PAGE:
I have a vivid memory from 2009 of being in sixth grade, walking to recess, and hearing about Twilight for the first time from my friend. She showed me her tattered copy of the first book, of which she had the movie cover edition. She told me it was about vampires, that it was a romance, and that it was the best thing she'd ever read and insisted I read it immediately.
I'm not very quick to take people's suggestions, especially when it comes to books and movies. It took me several months to get past the initial "Everybody likes this so it must be bad" phase, but after I read through the first book in only a day I was hooked. I still don't know what it was that entertained me so much. At the time I didn't have an unhealthy fascination with vampires (I most certainly have one now), and the idea of finding my own Edward didn't appeal to me. What I've come to suspect is that for me, the draw was in the character of Bella.
Both then and today, I loved that the protagonist in Twilight is clumsy, self-conscious, and introverted. She is this way without being overly quirky and without devolving into the obnoxious Manic Pixie Dream Girl trope. Bella didn't fit in and felt separate from others, but not in the way many female characters claim to not fit in: with a unique style, loyal best friend, and a history of attractive boyfriends to boot. Bella was in all reality an outcast until she arrived in Forks, and it really shows. As a kid, I could relate more to Bella than I could to other portrayals of loners.
When I first read the books as an eleven-year-old, being Bella's age seemed forever away. In sixth grade, I couldn't imagine being the ripe old age of seventeen. Though she was meant to be mature for her age, Bella's character to me felt like the epitome of a grown-up, not the high school student she actually was. Bella as a character has been condemned of being passive, dumb, or immature, and I agreed with those criticisms for a long time. Now, having gone through all of four years of high school and now almost all of college, I no longer see Bella as stupid or unassertive. She was simply a product of her age. Any seventeen-year-old would probably act the same way she did when negotiating a romantic relationship with a vampire. When I read the books today, instead of seeing fully-grown adults make life-altering choices, I see a bunch of high school kids stumbling through life the way we all do.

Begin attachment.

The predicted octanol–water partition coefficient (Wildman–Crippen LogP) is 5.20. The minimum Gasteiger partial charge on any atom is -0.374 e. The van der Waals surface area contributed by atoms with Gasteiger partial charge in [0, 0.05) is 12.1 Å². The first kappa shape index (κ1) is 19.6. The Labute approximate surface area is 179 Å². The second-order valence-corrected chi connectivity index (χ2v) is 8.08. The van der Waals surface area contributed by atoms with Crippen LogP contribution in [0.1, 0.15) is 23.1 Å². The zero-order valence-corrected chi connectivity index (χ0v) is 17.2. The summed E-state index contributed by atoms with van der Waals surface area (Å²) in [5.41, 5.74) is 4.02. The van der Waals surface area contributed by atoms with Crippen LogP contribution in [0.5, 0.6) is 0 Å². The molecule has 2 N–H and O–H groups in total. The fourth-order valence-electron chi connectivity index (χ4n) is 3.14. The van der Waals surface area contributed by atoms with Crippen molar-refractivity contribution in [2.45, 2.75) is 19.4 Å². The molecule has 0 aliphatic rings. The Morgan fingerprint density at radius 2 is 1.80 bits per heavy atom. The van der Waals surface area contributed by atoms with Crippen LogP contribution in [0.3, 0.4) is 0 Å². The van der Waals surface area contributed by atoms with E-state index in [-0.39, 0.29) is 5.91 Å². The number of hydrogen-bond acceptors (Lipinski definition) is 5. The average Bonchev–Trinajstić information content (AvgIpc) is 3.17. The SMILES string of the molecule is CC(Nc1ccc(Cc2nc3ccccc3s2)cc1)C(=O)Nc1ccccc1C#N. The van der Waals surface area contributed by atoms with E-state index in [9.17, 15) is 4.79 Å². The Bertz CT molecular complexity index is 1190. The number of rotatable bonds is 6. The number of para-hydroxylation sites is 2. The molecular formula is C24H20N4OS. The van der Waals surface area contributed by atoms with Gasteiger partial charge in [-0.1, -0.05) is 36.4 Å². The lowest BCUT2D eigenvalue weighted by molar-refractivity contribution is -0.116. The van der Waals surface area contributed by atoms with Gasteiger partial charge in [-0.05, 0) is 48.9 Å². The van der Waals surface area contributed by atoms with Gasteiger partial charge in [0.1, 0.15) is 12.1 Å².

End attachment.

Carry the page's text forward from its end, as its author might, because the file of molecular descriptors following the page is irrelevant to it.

Reading the books now, I also notice a difference in the way I perceive the character of Edward. I went through the same thought process most everyone did, of "Wow, isn't Edward romantic?" to "Wow, isn't Edward a stalker?" But now, after reading the books so many times and having become more familiar with his character, I've realized his actions aren't too surprising when you consider that Edward stopped maturing at seventeen, lived for a hundred or so years without a romantic relationship, all the while watching his family meet and fall in love with their soulmates. In Bella, he unexpectedly finds a person he can have that relationship with. His actions, though still creepy, are not out of line with things ordinary seventeen-year-olds do every day to preserve a romantic relationship.
Now that I've completely moved past the stage of life the characters in Twilight were in, I can look back on the books and movies with enough amusement to enjoy the more cringy parts, like Bella's depression after Edward leaves, all the sparkly complexions, or Jacob's out-of-nowhere imprinting on a baby. I seem to have come full circle in my relationship to the Twilight saga, going from loving it to hating it to loving it again. I would now describe my love for Twilight as an educated enjoyment.
Most of us went through a period in high school of hating Twilight. I went through it too, and I remember feeling like I needed to outwardly hate Twilight to separate myself from the eleven-year-old I'd been when I enjoyed it. Similarly to many people, I endlessly yelled about how "Those movies are so bad!" and "Edward is a creep!" But now that I've gotten a little older, I've realized that while these complaints are mostly valid, it's still possible to enjoy Twilight for what it is: a coming-of-age story about a girl finding her place in the world. And also vampires.